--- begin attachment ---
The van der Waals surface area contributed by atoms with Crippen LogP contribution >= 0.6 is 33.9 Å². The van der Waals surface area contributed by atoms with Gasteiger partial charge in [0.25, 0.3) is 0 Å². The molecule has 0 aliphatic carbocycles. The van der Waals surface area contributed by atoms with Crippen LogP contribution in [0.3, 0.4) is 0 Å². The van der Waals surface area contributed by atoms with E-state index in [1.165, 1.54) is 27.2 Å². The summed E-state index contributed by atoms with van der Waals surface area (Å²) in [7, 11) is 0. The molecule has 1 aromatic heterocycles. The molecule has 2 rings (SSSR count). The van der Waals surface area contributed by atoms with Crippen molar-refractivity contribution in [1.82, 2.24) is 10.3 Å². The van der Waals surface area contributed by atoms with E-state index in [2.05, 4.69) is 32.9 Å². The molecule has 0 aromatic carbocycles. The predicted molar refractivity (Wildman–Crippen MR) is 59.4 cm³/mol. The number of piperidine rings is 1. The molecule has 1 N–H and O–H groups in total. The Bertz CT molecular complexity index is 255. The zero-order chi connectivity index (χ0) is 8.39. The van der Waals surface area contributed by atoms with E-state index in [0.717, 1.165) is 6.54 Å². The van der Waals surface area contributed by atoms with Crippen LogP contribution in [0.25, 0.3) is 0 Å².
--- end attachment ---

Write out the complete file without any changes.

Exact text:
The van der Waals surface area contributed by atoms with Crippen LogP contribution >= 0.6 is 33.9 Å². The van der Waals surface area contributed by atoms with Gasteiger partial charge in [0.25, 0.3) is 0 Å². The molecule has 0 aliphatic carbocycles. The van der Waals surface area contributed by atoms with Crippen LogP contribution in [0.3, 0.4) is 0 Å². The van der Waals surface area contributed by atoms with E-state index in [1.165, 1.54) is 27.2 Å². The summed E-state index contributed by atoms with van der Waals surface area (Å²) in [7, 11) is 0. The molecule has 1 aromatic heterocycles. The molecule has 2 rings (SSSR count). The van der Waals surface area contributed by atoms with Crippen molar-refractivity contribution in [1.82, 2.24) is 10.3 Å². The van der Waals surface area contributed by atoms with E-state index in [2.05, 4.69) is 32.9 Å². The molecule has 0 aromatic carbocycles. The predicted molar refractivity (Wildman–Crippen MR) is 59.4 cm³/mol. The number of piperidine rings is 1. The molecule has 1 N–H and O–H groups in total. The Bertz CT molecular complexity index is 255. The zero-order chi connectivity index (χ0) is 8.39. The van der Waals surface area contributed by atoms with E-state index in [0.717, 1.165) is 6.54 Å². The van der Waals surface area contributed by atoms with Crippen LogP contribution in [0.25, 0.3) is 0 Å².